The table has been set for the 2017 World Series of Poker (WSOP) Main Event, with the event scheduled to air live in the US on ESPN at 9pm Thursday (although there will be a 30-minute delay on the broadcast due to gaming regulations).
The Main Event will be the first one in WSOP history where two players will be appearing at the table for the second time. French player Antoine Saout took a seat at the Main Event back in 2009, while American Ben Lamb made it to the final nine in 2011. Both players finished in third place during their time in the finals.
Lamb was proud of his achievement, saying, “You play a 7,000-player field; to make the final table, obviously, the odds are staggering. I don’t care if you’re ten times better than the second best player in the world, the odds are staggering to make the final table once, let alone twice, with six years in between.”
Rather than taking place in November like usual, the Main Event is running from July 20th to 22nd, just days after the final nine were left at the table on Tuesday morning. Here’s a look at this year’s final table by seat position:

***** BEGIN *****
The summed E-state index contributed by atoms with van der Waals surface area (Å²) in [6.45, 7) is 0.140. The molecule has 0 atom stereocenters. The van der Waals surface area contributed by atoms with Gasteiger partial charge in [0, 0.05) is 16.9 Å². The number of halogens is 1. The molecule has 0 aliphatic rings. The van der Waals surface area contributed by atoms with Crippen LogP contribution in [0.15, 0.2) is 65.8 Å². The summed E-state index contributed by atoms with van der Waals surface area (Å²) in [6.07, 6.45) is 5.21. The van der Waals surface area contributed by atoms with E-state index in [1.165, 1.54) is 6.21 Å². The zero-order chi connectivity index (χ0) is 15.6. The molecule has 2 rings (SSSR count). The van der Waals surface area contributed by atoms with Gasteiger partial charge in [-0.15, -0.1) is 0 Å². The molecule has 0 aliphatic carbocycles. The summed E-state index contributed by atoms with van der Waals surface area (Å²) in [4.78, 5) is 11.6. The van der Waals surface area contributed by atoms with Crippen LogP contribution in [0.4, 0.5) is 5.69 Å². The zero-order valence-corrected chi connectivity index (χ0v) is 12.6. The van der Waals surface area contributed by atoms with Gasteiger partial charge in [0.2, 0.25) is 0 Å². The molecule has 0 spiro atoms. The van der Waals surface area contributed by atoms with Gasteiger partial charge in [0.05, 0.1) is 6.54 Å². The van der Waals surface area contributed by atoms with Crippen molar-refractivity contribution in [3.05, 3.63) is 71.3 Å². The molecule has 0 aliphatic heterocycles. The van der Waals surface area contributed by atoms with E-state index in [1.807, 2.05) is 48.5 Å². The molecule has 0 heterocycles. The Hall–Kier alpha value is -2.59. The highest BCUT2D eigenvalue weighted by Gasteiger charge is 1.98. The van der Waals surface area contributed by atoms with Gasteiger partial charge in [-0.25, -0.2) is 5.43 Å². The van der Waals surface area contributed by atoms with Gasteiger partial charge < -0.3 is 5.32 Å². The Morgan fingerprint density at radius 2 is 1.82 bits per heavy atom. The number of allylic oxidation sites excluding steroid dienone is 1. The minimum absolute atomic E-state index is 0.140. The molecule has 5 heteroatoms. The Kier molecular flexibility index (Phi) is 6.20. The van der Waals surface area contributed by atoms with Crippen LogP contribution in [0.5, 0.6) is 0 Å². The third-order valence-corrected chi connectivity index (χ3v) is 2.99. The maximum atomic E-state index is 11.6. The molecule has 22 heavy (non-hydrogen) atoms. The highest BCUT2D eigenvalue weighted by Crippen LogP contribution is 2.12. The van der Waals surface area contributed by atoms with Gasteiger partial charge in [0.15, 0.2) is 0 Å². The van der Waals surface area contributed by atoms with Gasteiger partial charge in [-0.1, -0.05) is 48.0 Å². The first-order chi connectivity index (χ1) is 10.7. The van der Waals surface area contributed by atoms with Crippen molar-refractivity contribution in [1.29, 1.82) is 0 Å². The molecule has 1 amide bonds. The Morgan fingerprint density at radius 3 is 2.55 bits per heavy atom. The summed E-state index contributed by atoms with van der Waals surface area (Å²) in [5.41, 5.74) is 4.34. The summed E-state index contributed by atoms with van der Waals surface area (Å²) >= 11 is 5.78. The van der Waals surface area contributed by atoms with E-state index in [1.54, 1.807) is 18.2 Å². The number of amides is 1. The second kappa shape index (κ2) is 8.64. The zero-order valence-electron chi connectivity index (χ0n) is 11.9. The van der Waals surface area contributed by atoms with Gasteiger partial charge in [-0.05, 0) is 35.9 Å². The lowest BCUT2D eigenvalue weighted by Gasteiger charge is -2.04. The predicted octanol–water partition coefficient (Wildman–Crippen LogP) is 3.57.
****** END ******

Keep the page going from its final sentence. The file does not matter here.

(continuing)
1. John Hesp – United Kingdom, aged 64
2. Scott Blumstein – United States, aged 25
3. Antoine Saout – France, aged 33
4. Benjamin Pollak – France, aged 34
5. Jack Sinclair – United Kingom, aged 26
6. Damian Salas – Argentina, aged 42
7. Ben Lamb – United States, aged 32
8. Bryan Piccioli – United States, aged 28
9. Dan Ott – United States, aged 25
While it’s disappointing that no Australian made the cut, we were pleased to see that Aussie player James Obst won his first gold bracelet in the $10K razz tournament.
With a tournament buy-in of $10,000, each player will walk away with a minimum of $1 million in prize money, with the final table paying out the following:
1st place – $8,150,000
2nd place – $4,700,000
3rd place – $3,500,000
4th place – $2,600,000
5th place – $2,000,000
6th place – $1,675,000
7th place – $1,425,000
8th place – $1,200,000
9th place – $1,000,000
The 2017 World Series of Poker started on July 8th, where 7,221 players flocked to Las Vegas to sit under the bright lights and try their luck at the biggest poker tournament in the world. This year’s tournament set the record for the biggest single day starting field and the biggest number of players making the money for the Main Event.
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